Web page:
As a Franciscan friar and one particularly interested in the construction of a more authentic Christian theology of creation, the fact that Pope Francis does seem to be filling the shoes of his saintly namesake is quite moving. What he describes, correctly and prophetically, is not the responsibility of just the pope or of a few individuals, but the vocation of all. This is something that is not often recognized and the consequences are dire: "Whenever human beings fail to live up to this responsibility, whenever we fail to care for creation and for our brothers and sisters, the way is opened to destruction and hearts are hardened."

He continued to reiterate the central place of creation in the human vocation to follow Christ and to be models of protection, care, tenderness, and love after the example of St. Joseph:

Please, I would like to ask all those who have positions of responsibility in economic, political and social life, and all men and women of goodwill: let us be "protectors" of creation, protectors of God's plan inscribed in nature, protectors of one another and of the environment. Let us not allow omens of destruction and death to accompany the advance of this world! But to be "protectors," we also have to keep watch over ourselves! Let us not forget that hatred, envy and pride defile our lives! Being protectors, then, also means keeping watch over our emotions, over our hearts, because they are the seat of good and evil intentions: intentions that build up and tear down! We must not be afraid of goodness or even tenderness!

Pope Francis acknowledged the reality of power in the leadership position with which he has been entrusted: "we are celebrating the beginning of the ministry of the new Bishop of Rome, the Successor of Peter, which also involves a certain power."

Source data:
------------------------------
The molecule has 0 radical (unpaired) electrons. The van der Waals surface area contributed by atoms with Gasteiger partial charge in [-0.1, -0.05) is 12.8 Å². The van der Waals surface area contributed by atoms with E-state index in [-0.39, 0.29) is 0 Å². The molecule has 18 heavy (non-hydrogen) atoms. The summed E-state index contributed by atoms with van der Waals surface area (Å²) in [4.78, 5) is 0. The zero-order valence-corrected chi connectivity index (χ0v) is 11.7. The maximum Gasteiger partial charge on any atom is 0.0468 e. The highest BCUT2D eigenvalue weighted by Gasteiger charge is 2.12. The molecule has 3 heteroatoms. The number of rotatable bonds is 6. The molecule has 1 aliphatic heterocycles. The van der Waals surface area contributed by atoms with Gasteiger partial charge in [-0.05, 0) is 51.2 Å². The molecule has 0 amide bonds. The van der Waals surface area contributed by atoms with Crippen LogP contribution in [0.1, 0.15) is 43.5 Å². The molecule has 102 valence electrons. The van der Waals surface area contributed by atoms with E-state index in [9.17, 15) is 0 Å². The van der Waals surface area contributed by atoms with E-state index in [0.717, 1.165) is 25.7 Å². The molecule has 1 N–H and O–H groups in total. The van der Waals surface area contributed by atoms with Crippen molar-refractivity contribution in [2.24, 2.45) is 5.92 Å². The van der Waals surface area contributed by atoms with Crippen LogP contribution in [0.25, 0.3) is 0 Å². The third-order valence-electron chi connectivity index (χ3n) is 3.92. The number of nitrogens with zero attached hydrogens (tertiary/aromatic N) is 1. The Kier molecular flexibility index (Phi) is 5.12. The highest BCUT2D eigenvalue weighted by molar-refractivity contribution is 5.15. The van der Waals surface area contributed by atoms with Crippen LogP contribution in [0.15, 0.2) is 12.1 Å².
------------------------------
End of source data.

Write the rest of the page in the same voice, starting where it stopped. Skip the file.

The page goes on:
Power plays a central theme in the life of St. Francis of Assisi. St. Francis' whole program of vita evangelica, the "Gospel Life," was about the renunciation of power that placed barriers between him and others, him and God, and him and the rest of creation.

Pope Francis seems to understand the significance of his name and its implications for exercise of power. It is about loving, humble service!

Certainly, Jesus Christ conferred power upon Peter, but what sort of power was it? Jesus' three questions to Peter about love are followed by three commands: feed my lambs, feed my sheep. Let us never forget that authentic power is service, and that the Pope too, when exercising power, must enter ever more fully into that service which has its radiant culmination on the Cross. He must be inspired by the lowly, concrete and faithful service which marked Saint Joseph and, like him, he must open his arms to protect all of God's people and embrace with tender affection the whole of humanity, especially the poorest, the weakest, the least important, those whom Matthew lists in the final judgment on love: the hungry, the thirsty, the stranger, the naked, the sick and those in prison (cf. Matthew 25:31-46). Only those who serve with love are able to protect!

Toward the end of his homily, Pope Francis lays out what he understands the responsibility of the Bishop of Rome to entail, and it includes creation first and foremost!

To protect Jesus with Mary, to protect the whole of creation, to protect each person, especially the poorest, to protect ourselves: this is a service that the Bishop of Rome is called to carry out, yet one to which all of us are called, so that the star of hope will shine brightly. Let us protect with love all that God has given us!

This post was concurrently published at DatingGod.org